Kirk separates the wheat from the chaff, the modern way.
It took a little more time to pick out the berries still covered with their papery sheaths. In the end, we had over 12 pounds of wheat berries. We promptly cooked some up to try out a wheat berry salad with tomatoes, olives, and green beans. I’ll grind some to make bread and crackers, using a grain grinder passed down from Mormon members of my family who stock up barrels of wheat to feed themselves in case of disaster.
Wheat berry salad, waiting in the wings
We shared the wheat berry salad dinner with the Lerches. Cathi brought a dish of her homegrown butternut squash, limes, and chiles, with a yogurt sauce to nap it. Delicious! She also practiced making honey meringues. They were more like marshmallow puffs then meringues. As an alternative sweetener for the meringues, we’re going to try seeping stevia leaves in water to make a simple syrup. I’m also hoping to gather wild blackberries and make a compote to go on top. We’ll see!
What’s Going on With Lucy?
Lucy back in June, after tests showed
she was pregnant.
There is some doubt about whether the Jensens’ cow, Lucy, is really pregnant. She certainly looks and acts pregnant, and a test confirmed she was in the spring. But the calf is overdue and her udder is not dropping—if it were, that would be a sure sign that of imminent delivery. There aren’t many vets nearby with bovine experience, but the Jensens may call one in if the calf doesn’t come soon.
Setting the Table
And of course, we want the final stage set to showcase all our efforts to best advantage. Nancy spearheaded the presentation of our butter, making little molds using shells, poppy pods, and eucalyptus buttons—pressed into food-grade silicon—and carving a beautiful, delicate butter knife out of manzanita wood. Nancy will also shepherd the troops to set up tables, linens, and dishes. We’ll use beeswax candles made by the Jensens. And maybe we’ll have a honey tasting, as many of us have beehives.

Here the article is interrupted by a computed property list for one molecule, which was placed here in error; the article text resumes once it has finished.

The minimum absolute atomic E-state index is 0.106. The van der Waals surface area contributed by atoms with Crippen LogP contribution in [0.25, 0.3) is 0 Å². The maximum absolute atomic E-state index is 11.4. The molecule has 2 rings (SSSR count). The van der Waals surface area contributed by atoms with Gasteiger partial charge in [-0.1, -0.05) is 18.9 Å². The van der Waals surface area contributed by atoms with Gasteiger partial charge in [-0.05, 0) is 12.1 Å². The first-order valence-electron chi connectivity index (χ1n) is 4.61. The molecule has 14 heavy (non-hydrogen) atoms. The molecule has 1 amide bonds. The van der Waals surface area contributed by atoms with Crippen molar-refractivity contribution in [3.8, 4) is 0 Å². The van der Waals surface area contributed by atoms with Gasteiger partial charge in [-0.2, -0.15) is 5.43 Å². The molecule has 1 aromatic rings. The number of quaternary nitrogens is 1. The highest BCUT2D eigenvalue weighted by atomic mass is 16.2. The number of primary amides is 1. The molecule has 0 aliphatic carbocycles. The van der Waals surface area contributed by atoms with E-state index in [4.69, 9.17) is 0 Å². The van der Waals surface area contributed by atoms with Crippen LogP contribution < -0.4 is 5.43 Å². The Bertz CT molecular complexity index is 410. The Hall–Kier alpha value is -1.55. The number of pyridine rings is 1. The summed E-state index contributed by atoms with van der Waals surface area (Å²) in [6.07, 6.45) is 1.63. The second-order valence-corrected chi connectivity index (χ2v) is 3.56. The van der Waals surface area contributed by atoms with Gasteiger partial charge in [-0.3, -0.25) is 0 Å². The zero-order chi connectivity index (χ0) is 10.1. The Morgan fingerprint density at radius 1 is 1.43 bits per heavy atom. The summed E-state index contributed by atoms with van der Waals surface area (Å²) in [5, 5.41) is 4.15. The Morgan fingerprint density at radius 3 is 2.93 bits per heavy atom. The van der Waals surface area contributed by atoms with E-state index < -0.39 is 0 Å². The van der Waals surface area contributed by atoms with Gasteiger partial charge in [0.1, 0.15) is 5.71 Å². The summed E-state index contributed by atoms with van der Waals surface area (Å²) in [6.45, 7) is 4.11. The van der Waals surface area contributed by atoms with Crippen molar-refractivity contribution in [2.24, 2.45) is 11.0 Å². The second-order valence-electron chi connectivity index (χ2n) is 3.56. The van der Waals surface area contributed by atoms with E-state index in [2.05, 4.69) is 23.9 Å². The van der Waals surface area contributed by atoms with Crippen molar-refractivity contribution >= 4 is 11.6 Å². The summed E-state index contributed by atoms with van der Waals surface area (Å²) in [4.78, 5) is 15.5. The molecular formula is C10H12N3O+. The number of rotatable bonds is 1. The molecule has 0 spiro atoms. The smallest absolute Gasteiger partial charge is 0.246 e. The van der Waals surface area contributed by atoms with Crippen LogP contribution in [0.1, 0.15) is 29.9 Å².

Nancy’s butter molds (made of food-grade silicone)
and manzanita butter knife.
What it Means to Appreciate Your Food
This entire project really brings home how much labor is involved in producing everything we eat. Through the history of civilization, people have needed to maintain a balance between how much energy they used to gather, cultivate, and produce food and how many calories that food provided. If they expended more calories than they consumed, they’d starve. (The theory of “optimal foraging” was developed in the ‘60s to describe this process.) Industrialization changed the equation for most of the world, of course.
And yet, from the Stone Age on, humans also decided that certain things were worth expending a burst of calories. Who wouldn’t climb the tree to reach that perfectly ripe peach at the top? Taking part in this One-Block challenge has enlarged my food production experience and has made me appreciate just what is involved in every bite we consume. I will no longer blithely whip together a simple vinaigrette—a combination of oil, vinegar, mustard, honey, salt and herbs—without a thought to what it took to bring each of those ingredients to my kitchen.
So, dress rehearsal is done, the performers and audience are set to gather, all the pieces are in place—or nearly so. Let the dancing begin!
Squashes at the Jensens’. We’ll be eating their fruits—and everything else—soon.
By Maryanne Welton
Posted and edited by Margo True, Sunset Food Editor